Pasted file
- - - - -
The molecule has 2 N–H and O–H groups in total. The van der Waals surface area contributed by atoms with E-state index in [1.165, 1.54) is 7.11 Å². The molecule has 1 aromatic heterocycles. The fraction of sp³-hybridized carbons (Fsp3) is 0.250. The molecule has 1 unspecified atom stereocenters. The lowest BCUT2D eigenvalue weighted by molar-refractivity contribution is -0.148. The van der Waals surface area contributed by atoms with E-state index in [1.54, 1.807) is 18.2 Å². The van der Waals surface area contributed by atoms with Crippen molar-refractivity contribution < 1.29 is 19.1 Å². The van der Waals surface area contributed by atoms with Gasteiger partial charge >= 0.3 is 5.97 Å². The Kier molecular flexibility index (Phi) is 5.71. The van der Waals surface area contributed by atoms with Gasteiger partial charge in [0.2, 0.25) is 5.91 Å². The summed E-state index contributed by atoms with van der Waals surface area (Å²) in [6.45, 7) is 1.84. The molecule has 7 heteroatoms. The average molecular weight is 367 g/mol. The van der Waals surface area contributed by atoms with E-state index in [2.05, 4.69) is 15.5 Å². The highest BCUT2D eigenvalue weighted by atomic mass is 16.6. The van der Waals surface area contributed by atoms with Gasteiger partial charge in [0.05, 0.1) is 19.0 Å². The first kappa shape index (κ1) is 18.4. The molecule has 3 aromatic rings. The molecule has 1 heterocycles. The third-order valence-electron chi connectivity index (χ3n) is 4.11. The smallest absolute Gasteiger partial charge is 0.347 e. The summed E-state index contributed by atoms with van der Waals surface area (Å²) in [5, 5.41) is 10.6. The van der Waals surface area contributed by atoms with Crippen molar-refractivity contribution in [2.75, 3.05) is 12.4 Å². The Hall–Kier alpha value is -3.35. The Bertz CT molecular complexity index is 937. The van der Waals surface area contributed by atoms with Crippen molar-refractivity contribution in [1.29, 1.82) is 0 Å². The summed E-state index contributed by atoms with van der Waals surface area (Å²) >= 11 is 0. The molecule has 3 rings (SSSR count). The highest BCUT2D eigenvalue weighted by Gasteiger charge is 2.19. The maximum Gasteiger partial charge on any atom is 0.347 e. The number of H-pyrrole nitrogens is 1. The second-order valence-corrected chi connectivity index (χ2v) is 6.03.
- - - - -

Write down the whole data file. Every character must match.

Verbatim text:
The molecule has 2 N–H and O–H groups in total. The van der Waals surface area contributed by atoms with E-state index in [1.165, 1.54) is 7.11 Å². The molecule has 1 aromatic heterocycles. The fraction of sp³-hybridized carbons (Fsp3) is 0.250. The molecule has 1 unspecified atom stereocenters. The lowest BCUT2D eigenvalue weighted by molar-refractivity contribution is -0.148. The van der Waals surface area contributed by atoms with E-state index in [1.54, 1.807) is 18.2 Å². The van der Waals surface area contributed by atoms with Crippen molar-refractivity contribution < 1.29 is 19.1 Å². The van der Waals surface area contributed by atoms with Gasteiger partial charge >= 0.3 is 5.97 Å². The Kier molecular flexibility index (Phi) is 5.71. The van der Waals surface area contributed by atoms with Gasteiger partial charge in [0.2, 0.25) is 5.91 Å². The summed E-state index contributed by atoms with van der Waals surface area (Å²) in [6.45, 7) is 1.84. The molecule has 7 heteroatoms. The average molecular weight is 367 g/mol. The van der Waals surface area contributed by atoms with E-state index in [2.05, 4.69) is 15.5 Å². The highest BCUT2D eigenvalue weighted by atomic mass is 16.6. The van der Waals surface area contributed by atoms with Gasteiger partial charge in [0.05, 0.1) is 19.0 Å². The first kappa shape index (κ1) is 18.4. The molecule has 3 aromatic rings. The molecule has 1 heterocycles. The third-order valence-electron chi connectivity index (χ3n) is 4.11. The smallest absolute Gasteiger partial charge is 0.347 e. The summed E-state index contributed by atoms with van der Waals surface area (Å²) in [5, 5.41) is 10.6. The van der Waals surface area contributed by atoms with Crippen molar-refractivity contribution in [2.75, 3.05) is 12.4 Å². The Hall–Kier alpha value is -3.35. The Bertz CT molecular complexity index is 937. The van der Waals surface area contributed by atoms with Crippen molar-refractivity contribution in [1.29, 1.82) is 0 Å². The summed E-state index contributed by atoms with van der Waals surface area (Å²) >= 11 is 0. The molecule has 3 rings (SSSR count). The highest BCUT2D eigenvalue weighted by Gasteiger charge is 2.19. The maximum Gasteiger partial charge on any atom is 0.347 e. The number of H-pyrrole nitrogens is 1. The second-order valence-corrected chi connectivity index (χ2v) is 6.03.